17.1 Just like a private party who has been a victim of forgery committed outside the precincts of the Court, the investigative agency should not be left remediless against persons who have producing false evidence for the purpose of interfering with the investigation process. Moreover, the present case concerns offences alleged to have been committed under the PC Act. Public interest and the reputation of the State will suffer significant harm if corrupt public servants are facilitated by third parties in hiding their assets from scrutiny. Hence any interpretation which negates against the speedy and effective trial of such persons must be avoided.
17.2 The application of the bar under Section 195(1)(b)(i), CrPC to situations such as the present case can lead to two scenarios. The first is one in which the investigative agency, on the basis of false/fabricated material drops the case. Subsequently, it is brought to their notice that the evidence was falsified. Second, the investigative agency at that very stage suspects that the material produced before them is bogus or forged in nature. In both scenarios, the Court has not had an opportunity to consider the allegedly fabricated evidence, as trial has not yet commenced in respect of the offence. Hence it would not be possible for the Court to independently ascertain the need for lodging a complaint under Section 195(1)(b)(i) read with Section 340, CrPC when the evidence alleged to have been falsified is not even present on its records. Rather, it is the investigating agency which is best placed to verify and prove whether such falsification has taken place, through what means and for what purpose.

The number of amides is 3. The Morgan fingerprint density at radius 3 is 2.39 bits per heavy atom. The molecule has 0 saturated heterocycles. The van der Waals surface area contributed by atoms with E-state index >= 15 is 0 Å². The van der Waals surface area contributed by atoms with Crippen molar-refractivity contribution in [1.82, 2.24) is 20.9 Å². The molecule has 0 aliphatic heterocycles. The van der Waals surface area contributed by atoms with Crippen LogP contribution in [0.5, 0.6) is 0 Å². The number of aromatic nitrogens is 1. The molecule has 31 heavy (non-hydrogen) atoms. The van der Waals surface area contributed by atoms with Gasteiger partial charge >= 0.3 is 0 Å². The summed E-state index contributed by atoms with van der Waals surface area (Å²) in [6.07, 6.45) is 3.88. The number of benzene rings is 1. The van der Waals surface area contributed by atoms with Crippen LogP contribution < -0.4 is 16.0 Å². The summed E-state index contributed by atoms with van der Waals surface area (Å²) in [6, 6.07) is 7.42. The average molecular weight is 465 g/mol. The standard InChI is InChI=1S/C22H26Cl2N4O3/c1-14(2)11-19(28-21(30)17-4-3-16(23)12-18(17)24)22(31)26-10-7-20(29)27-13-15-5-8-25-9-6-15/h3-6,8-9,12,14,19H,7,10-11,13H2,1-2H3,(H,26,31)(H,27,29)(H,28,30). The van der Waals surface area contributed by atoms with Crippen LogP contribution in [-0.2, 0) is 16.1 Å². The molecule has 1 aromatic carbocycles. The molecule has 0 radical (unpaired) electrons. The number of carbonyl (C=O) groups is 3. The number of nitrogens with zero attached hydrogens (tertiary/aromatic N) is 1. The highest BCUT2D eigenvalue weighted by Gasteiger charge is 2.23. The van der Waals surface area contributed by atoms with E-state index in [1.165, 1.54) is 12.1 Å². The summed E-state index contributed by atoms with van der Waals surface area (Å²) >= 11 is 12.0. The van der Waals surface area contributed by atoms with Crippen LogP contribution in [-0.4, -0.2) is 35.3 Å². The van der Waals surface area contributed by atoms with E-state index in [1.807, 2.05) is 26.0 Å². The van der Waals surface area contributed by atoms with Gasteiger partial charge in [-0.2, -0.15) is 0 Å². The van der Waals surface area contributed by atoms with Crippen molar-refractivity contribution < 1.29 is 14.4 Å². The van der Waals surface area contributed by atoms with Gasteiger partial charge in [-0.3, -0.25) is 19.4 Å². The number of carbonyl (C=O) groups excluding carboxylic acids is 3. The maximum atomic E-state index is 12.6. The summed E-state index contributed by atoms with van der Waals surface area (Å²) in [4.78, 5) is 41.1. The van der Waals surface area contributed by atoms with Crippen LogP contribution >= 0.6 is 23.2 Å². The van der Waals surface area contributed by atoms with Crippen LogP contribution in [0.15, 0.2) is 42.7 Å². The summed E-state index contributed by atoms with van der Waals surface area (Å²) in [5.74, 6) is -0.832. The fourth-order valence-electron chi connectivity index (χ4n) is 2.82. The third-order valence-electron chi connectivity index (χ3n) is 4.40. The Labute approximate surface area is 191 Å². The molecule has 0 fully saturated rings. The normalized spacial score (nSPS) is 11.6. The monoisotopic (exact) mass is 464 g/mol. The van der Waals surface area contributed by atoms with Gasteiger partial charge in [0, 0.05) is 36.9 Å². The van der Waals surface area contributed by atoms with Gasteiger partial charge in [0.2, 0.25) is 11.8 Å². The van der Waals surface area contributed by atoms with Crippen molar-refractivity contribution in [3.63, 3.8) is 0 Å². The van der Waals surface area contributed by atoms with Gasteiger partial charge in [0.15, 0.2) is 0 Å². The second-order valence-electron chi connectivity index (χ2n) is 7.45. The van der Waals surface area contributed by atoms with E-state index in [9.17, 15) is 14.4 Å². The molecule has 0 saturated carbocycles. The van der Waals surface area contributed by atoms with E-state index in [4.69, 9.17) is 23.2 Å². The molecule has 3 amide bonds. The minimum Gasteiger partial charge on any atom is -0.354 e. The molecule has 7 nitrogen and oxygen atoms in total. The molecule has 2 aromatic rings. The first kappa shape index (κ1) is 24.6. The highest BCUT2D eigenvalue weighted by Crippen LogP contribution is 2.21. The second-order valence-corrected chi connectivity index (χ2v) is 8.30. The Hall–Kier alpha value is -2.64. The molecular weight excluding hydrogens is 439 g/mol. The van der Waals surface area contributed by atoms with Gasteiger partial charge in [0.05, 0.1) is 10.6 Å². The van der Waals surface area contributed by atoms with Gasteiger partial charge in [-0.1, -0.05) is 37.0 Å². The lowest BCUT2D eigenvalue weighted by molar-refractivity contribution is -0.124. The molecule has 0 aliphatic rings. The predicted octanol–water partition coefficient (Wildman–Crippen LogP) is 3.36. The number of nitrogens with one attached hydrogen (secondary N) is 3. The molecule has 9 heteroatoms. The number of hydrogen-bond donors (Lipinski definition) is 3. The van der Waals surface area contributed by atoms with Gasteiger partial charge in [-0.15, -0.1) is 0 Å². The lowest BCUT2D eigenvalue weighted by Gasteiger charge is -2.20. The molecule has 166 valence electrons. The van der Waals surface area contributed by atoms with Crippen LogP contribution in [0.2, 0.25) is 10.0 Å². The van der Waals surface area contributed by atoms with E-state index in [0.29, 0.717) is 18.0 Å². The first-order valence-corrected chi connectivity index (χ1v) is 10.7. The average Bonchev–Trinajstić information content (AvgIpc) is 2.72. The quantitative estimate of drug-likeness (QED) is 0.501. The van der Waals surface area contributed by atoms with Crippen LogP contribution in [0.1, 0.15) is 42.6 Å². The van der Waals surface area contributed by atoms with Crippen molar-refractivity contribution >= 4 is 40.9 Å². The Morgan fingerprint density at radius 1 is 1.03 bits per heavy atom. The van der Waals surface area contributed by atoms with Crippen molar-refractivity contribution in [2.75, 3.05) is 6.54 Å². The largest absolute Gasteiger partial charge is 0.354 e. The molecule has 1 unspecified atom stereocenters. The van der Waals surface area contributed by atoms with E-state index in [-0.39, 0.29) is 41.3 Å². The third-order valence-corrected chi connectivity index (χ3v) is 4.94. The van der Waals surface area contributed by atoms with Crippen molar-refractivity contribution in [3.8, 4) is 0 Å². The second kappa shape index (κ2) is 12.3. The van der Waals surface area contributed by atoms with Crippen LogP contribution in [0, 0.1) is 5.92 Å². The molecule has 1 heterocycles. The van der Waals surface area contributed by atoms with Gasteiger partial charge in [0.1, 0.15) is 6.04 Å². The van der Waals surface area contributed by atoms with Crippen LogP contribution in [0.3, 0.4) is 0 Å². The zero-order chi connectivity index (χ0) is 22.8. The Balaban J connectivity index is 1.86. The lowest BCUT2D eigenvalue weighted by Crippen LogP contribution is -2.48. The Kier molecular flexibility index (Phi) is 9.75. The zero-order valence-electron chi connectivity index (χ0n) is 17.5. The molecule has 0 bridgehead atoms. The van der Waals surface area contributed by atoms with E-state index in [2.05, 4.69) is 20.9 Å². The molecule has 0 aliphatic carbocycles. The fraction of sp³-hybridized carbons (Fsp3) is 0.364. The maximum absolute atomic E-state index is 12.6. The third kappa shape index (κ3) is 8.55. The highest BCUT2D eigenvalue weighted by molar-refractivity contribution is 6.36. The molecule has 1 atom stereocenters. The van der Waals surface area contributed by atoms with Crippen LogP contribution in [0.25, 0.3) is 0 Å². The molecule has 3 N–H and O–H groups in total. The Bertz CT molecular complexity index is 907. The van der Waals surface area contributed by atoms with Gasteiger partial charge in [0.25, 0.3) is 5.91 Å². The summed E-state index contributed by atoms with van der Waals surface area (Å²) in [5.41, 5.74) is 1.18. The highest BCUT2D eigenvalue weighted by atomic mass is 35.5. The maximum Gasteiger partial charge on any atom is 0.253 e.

17.3 In case the bar under Section 195(1)(b)(i) is applied to offences committed during the course of investigation, the Court may think it fit to wait till the completion of trial to evaluate whether a complaint should be made or not. Subsequently, the Court may be of the opinion that in the larger scheme of things the alleged fabrication of evidence during investigation has not had any material impact on the trial, and decline to initiate prosecution for the same. The investigation agency cannot be compelled to take a chance and wait for the trial court to form its opinion in each and every case. This may give the offender under Section 193, IPC sufficient time to fabricate more falsehoods to hide the original crime. Further, irrespective of the potential impact that such false evidence may have on the opinion formed by the trial court, the investigating agency has a separate right to proceed against the accused for attempting to obstruct fair and transparent probe into a criminal offence. Thus, we are of the view that it would be impracticable to insist upon lodging of written complaint by the Court under Section 195(1)(b)(i), CrPC in such a situation.